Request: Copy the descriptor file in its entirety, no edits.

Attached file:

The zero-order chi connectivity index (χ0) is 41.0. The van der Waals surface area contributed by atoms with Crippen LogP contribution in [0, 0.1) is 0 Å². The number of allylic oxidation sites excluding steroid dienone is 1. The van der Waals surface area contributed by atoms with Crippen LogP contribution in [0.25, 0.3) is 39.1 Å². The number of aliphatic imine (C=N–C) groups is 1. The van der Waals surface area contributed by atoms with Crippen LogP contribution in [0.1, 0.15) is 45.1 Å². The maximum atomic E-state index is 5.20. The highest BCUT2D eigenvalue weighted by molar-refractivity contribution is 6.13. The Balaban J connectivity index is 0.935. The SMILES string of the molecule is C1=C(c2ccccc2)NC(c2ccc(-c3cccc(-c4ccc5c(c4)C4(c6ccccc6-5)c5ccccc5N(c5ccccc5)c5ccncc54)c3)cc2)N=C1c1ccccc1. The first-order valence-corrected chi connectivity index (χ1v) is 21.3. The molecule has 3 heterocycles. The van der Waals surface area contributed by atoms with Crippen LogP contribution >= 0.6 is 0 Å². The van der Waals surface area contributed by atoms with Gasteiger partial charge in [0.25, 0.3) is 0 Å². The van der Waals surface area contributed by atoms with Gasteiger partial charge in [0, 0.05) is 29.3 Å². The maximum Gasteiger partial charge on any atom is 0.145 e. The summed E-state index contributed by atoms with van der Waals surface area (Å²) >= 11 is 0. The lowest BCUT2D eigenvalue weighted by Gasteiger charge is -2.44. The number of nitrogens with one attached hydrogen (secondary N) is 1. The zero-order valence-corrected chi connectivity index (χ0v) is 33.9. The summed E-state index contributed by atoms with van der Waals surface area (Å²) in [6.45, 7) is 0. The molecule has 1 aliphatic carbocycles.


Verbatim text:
The zero-order chi connectivity index (χ0) is 41.0. The van der Waals surface area contributed by atoms with Crippen LogP contribution in [0, 0.1) is 0 Å². The number of allylic oxidation sites excluding steroid dienone is 1. The van der Waals surface area contributed by atoms with Crippen LogP contribution in [0.25, 0.3) is 39.1 Å². The number of aliphatic imine (C=N–C) groups is 1. The van der Waals surface area contributed by atoms with Crippen LogP contribution in [0.1, 0.15) is 45.1 Å². The maximum atomic E-state index is 5.20. The highest BCUT2D eigenvalue weighted by molar-refractivity contribution is 6.13. The Balaban J connectivity index is 0.935. The SMILES string of the molecule is C1=C(c2ccccc2)NC(c2ccc(-c3cccc(-c4ccc5c(c4)C4(c6ccccc6-5)c5ccccc5N(c5ccccc5)c5ccncc54)c3)cc2)N=C1c1ccccc1. The first-order valence-corrected chi connectivity index (χ1v) is 21.3. The molecule has 3 heterocycles. The van der Waals surface area contributed by atoms with Crippen LogP contribution >= 0.6 is 0 Å². The van der Waals surface area contributed by atoms with Gasteiger partial charge in [0.25, 0.3) is 0 Å². The van der Waals surface area contributed by atoms with Gasteiger partial charge in [0, 0.05) is 29.3 Å². The maximum Gasteiger partial charge on any atom is 0.145 e. The summed E-state index contributed by atoms with van der Waals surface area (Å²) >= 11 is 0. The lowest BCUT2D eigenvalue weighted by Gasteiger charge is -2.44. The number of nitrogens with one attached hydrogen (secondary N) is 1. The zero-order valence-corrected chi connectivity index (χ0v) is 33.9. The summed E-state index contributed by atoms with van der Waals surface area (Å²) in [6.45, 7) is 0. The molecule has 1 aliphatic carbocycles.